Results are disappointing and are not coming up to people’s expectations. A large implementing organisation such as the Tax and Customs Administration, part of the Ministry of Finance, for instance, is seeing significant staff outflow, with many people reaching retirement age. The Administration will have to replace nearly half its staff in the next 5 years. The departure of so many tax officials is a drain on the organisation’s knowhow and expertise. Many problems cannot be solved quickly. Staff shortages delay the replacement of legacy ICT systems, increase the cost of repairing the damage caused by the childcare benefit scandal, lead to the hiring of bogus self-employed workers, increase the risk of misuse by taxpayers and delay service improvements for people with tax problems. 

Figuur persbericht staat van de rijksverantwoording

In the Court of Audit’s opinion, it is a matter of concern that politicians are making new demands on the Tax and Customs Administration at the expense of essential ICT reforms, including modernisation of the systems in place for the 3 largest tax flows, together representing €165 billion in revenue.   

Active and targeted measures: not every crisis response is effective

The government’s response to the energy crisis was active and targeted. Some support measures during the COVID-19 crisis and energy crisis are still being implemented. The Court of Audit had earlier concluded that the procurement of corona vaccines had been effective, but not every crisis response had been. In 2023, for instance, only €156 million was spent of the budgeted €1.4 billion TEK scheme for energy-intensive SMEs. Of this amount, moreover, the government will recover €100 million from recipients that were not entitled to the scheme. The Minister of Economic Affairs and Climate Policy’s accounts for the grant are in order but the scheme’s introduction came too late for the SMEs; gas and electricity process were already falling and the scheme missed its goal.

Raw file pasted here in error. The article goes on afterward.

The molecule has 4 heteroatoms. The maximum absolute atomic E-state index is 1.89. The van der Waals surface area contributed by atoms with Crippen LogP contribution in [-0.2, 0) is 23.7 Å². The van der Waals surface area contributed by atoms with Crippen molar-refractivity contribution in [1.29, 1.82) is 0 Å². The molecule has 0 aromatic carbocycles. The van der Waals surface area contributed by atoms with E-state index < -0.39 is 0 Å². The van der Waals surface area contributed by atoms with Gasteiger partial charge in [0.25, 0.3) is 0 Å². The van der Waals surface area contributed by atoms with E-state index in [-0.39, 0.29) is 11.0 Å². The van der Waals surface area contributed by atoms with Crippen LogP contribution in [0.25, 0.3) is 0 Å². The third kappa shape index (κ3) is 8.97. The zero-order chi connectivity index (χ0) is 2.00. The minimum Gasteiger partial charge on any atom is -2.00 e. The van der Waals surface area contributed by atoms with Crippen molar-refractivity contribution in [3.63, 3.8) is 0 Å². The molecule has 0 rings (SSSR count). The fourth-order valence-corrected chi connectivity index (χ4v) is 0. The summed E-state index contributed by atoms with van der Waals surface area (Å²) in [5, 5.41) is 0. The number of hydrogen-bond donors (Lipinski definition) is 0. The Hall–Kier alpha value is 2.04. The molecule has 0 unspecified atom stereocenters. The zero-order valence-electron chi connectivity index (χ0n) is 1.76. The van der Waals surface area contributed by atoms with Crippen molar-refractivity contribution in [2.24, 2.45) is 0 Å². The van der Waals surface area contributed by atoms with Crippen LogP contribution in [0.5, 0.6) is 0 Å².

Large budgets ready to be spent

The incumbent caretaker government has earmarked many extra budgets from the 2022 coalition agreement for the years 2024-2028, on condition that plans are worked out for them. Additional funding is being provided for climate policy, clean water, biodiversity and reducing nitrogen deposition – the 2024 Monitor of Well-Being and the SDGs has reported a further deterioration in nature quality.

Check how your taxes are spent! On 15 May 2024, the Court of Audit will launch a new web application known as Ons geld ontcijferd
By answering a series of questions on your smart phone, tablet or PC, you can see what the government does with your taxes and contributions. The government spends €12,000 every second. Is it spent in accordance with the rules? How much is spent on education, care or defence? What are the results? What do you notice yourself? In a couple of swipes, Ons geld ontcijferd will show you how the government operates and performs. The interactive web app is enriched with information from the Accountability Audit that the Court of Audit will submit to parliament on 15 May. 

Improvement in regularity